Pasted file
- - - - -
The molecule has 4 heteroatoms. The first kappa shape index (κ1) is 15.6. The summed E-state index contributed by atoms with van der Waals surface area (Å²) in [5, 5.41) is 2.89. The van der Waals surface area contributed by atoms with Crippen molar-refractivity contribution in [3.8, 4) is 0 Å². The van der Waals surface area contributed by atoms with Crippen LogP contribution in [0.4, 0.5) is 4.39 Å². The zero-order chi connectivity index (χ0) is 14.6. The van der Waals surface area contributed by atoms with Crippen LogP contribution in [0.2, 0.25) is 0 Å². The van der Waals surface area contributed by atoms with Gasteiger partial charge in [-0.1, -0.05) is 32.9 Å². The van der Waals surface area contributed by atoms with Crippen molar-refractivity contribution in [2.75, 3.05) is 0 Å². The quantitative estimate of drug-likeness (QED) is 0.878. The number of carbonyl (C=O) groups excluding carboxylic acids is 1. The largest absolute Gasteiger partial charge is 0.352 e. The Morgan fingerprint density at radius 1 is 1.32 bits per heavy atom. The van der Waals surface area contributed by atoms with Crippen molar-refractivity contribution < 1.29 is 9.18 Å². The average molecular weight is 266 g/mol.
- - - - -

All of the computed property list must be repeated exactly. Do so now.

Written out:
The molecule has 4 heteroatoms. The first kappa shape index (κ1) is 15.6. The summed E-state index contributed by atoms with van der Waals surface area (Å²) in [5, 5.41) is 2.89. The van der Waals surface area contributed by atoms with Crippen molar-refractivity contribution in [3.8, 4) is 0 Å². The van der Waals surface area contributed by atoms with Crippen LogP contribution in [0.4, 0.5) is 4.39 Å². The zero-order chi connectivity index (χ0) is 14.6. The van der Waals surface area contributed by atoms with Crippen LogP contribution in [0.2, 0.25) is 0 Å². The van der Waals surface area contributed by atoms with Gasteiger partial charge in [-0.1, -0.05) is 32.9 Å². The van der Waals surface area contributed by atoms with Crippen molar-refractivity contribution in [2.75, 3.05) is 0 Å². The quantitative estimate of drug-likeness (QED) is 0.878. The number of carbonyl (C=O) groups excluding carboxylic acids is 1. The largest absolute Gasteiger partial charge is 0.352 e. The Morgan fingerprint density at radius 1 is 1.32 bits per heavy atom. The van der Waals surface area contributed by atoms with Crippen molar-refractivity contribution < 1.29 is 9.18 Å². The average molecular weight is 266 g/mol.